Learning from the Kaupapa Māori Research Approach

As we near July, the rhythms of summer are beginning to settle across the MIT campus. To many, the summer months and the Independent Activities Period (IAP), a four-week pause from the regular demands of the academic year in January, appear to be breaks from research and work. But for many in the MIT community, these periods of time provide an opportunity for a pause and reflection, flexible teaching, exploration of new ideas, and independent study and research. Activities offered during these breaks from the normal rigor of the year open access to engage with a wider variety of academic and non-academic topics to enhance and promote cross-collaboration between fields not traditionally linked. Many in the DUSP community utilize these time periods as a chance to conduct fieldwork and use their skills and technical knowledge on behalf of clients in studios and practicum.

During IAP 2024, DUSP doctoral students Margaret Haltom and Jackie Paul spent a month immersed with the Pūrangakura Māori Research Center in Tāmaki Makaurau, Aotearoa New Zealand. Pūrangakura provides research that supports and enhances the lives of Indigenous Māori. Haltom joined Generation Kāinga, a community-based participatory research initiative that empowers rangatahi Māori (Māori youth) to transform the future of kāinga through Indigenous collective and participatory processes, making Aotearoa the best place for rangatahi and their whānau.

The Generation Kāinga initiative involves over 40 Māori scholars, experts, leaders and practitioners across Aotearoa New Zealand, specializing in Māori housing, environmental sustainability, rangatahi and whānau (family) well-being and economic prosperity. They are a pan-tribal group who are not only highly experienced in their field of work but also dedicated to their iwi, hapū and communities. Paul plays an integral role in leading the transformative Generation Kāinga initiative.

“Mutual interests brought Jackie and me together. In our homelands, on opposite sides of the world, we’re each researching pathways for housing affordability: shared equity housing and community land trusts, emergency housing solutions, eviction prevention, among other overlapping policy interests, and each committed to honoring the wisdom embodied in communities who have resisted land dispossession,” writes Haltom in a reflective piece on her experiences over IAP. “ We share approaches, too, each prioritizing relationships with those most impacted by–yet most overlooked in–policy and planning decision-making and amplifying their voices in research. There’s an inherent connection between our work, as housing decommodification movements are rooted in Indigenous values of land stewardship, and participatory action research (PAR) draws inspiration from Indigenous efforts to decolonize conventional research practices.”

Haltom’s research explores local approaches to anti-displacement affordable housing development. She partners with resident researchers and neighborhood leaders of an emerging community land trust in her hometown of Memphis, Tennessee; together, they seek to scale the CLT model while preserving grassroots governance and centering long-erased neighborhood memories in the development plans.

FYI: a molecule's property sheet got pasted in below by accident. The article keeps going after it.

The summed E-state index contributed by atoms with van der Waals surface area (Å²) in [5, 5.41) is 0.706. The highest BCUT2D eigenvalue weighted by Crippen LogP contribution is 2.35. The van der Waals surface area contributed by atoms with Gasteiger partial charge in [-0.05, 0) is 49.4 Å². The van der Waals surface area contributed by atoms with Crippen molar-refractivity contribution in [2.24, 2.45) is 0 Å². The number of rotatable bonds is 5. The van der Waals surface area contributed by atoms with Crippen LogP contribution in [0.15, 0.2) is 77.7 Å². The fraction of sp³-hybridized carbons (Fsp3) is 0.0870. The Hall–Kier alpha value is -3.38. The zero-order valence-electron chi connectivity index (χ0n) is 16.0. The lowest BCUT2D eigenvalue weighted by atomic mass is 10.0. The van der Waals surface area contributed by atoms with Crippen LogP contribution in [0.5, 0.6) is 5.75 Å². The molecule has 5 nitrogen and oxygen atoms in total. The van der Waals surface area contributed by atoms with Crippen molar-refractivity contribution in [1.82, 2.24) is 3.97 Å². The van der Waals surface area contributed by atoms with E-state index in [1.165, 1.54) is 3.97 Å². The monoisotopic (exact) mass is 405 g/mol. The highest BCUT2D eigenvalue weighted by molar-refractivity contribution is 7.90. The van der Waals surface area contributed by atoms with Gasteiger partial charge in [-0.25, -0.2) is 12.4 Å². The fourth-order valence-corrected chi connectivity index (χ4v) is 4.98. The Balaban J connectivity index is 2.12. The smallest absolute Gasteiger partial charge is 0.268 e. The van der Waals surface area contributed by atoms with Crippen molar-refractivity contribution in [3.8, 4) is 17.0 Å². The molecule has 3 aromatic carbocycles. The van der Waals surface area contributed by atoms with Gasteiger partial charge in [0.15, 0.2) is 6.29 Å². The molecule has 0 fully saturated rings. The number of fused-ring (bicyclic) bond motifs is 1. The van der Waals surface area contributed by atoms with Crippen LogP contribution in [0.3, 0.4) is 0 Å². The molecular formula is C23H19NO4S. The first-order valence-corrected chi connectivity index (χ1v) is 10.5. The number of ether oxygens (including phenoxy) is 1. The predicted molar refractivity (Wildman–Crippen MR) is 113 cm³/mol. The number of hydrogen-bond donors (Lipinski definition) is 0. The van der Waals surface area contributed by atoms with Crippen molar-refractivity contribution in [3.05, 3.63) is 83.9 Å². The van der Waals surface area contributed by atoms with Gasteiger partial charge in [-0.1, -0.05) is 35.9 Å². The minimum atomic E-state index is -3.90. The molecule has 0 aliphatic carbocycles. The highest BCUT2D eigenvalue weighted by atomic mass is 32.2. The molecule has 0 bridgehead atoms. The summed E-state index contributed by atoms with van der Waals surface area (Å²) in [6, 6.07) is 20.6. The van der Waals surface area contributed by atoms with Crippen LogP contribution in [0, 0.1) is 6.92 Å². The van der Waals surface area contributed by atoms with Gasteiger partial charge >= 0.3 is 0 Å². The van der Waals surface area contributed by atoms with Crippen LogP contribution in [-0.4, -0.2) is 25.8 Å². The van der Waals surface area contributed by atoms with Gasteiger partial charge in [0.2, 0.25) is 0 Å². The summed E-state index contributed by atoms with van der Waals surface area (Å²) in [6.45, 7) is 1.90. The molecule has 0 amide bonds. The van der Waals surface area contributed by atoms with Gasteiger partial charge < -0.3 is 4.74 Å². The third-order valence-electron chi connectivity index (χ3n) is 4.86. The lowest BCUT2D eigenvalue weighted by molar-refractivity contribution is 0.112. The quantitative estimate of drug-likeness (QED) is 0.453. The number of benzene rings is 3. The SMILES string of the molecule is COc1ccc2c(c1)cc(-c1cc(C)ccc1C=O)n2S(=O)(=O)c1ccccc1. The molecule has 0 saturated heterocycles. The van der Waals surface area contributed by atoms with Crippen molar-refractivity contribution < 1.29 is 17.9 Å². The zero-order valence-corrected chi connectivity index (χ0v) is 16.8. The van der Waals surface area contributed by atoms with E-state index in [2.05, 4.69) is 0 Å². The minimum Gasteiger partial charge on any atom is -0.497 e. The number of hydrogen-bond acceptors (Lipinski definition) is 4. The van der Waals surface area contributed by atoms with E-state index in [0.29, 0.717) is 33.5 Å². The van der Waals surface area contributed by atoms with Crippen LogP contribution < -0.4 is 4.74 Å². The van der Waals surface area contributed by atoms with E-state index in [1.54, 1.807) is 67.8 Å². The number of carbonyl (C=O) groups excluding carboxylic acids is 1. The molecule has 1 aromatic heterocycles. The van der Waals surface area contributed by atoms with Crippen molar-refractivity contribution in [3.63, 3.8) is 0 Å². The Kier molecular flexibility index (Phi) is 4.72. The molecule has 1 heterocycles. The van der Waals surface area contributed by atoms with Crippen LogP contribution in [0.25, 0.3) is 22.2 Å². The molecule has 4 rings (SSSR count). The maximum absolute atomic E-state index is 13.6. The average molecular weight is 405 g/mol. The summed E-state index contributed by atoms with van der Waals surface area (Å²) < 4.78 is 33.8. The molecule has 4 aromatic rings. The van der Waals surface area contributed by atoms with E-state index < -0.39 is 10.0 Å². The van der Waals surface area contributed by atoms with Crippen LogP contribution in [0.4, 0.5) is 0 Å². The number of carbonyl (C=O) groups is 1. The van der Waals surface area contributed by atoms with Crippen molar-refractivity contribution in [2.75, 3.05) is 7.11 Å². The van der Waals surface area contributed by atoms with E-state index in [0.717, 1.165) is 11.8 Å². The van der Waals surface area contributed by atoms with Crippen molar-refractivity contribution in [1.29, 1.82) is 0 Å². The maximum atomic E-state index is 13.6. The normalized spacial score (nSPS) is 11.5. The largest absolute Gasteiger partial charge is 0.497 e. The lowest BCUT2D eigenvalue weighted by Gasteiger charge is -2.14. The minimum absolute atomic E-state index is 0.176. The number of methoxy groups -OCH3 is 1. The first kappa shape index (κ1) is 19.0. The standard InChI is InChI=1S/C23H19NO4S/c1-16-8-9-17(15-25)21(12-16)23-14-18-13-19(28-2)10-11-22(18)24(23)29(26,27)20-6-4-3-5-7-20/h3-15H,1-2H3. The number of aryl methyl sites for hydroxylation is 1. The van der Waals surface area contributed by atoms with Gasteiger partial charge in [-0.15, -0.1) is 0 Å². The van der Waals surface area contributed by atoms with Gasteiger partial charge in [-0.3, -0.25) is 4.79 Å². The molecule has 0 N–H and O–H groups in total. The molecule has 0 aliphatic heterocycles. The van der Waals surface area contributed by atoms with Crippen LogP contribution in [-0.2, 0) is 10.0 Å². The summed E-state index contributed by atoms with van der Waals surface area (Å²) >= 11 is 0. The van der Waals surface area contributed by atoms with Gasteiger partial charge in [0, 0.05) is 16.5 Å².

Paul's research at Pūrangakura delves into the critical area of Māori housing, tackling pressing issues that stand at the intersection of social justice, cultural identity, and the fundamental right to housing. Her work confronts the reality of youth homelessness within Māori communities, shedding light on the systemic barriers and historical injustices that have left far too many rangatahi Māori without a place to call home. While her thesis research is situated at the intersection of law and planning, it investigates the rights related to land and housing enshrined in treaties between Indigenous peoples and colonial governments and their implications for Indigenous communities and planning practices across various jurisdictions.

“The kaupapa Māori approach is foundational to the Pūrangakura workplace, where researchers look out for their colleagues as extended family. Team members attend to each other’s childcare needs, prepare food for one another, and children are a consistently welcome presence in the workplace,” writes Haltom. “Tasks often overlooked as administrative in U.S. settings are valued as the backbone of the workplace: dedicated team leaders are stewards of essential workplace needs, coordinating meetings and planning meals. All team members are equally valued in the research process, too. During a grant proposal, the entire office gathered to brainstorm, define the goals of the grant, and then journeyed to visit Māori community partners who knew the most about the topic. Community partners were soon visiting or zooming into the office to drive the research questions and goals.”

Haltom’s learning exchange was made possible with the generous support of MIT’s Priscilla Gray King Public Service Center and MIT’s International Science and Technology Initiatives.


Read Haltom’s full reflections on her shared learning experience
Learn more about and support Pūrangakura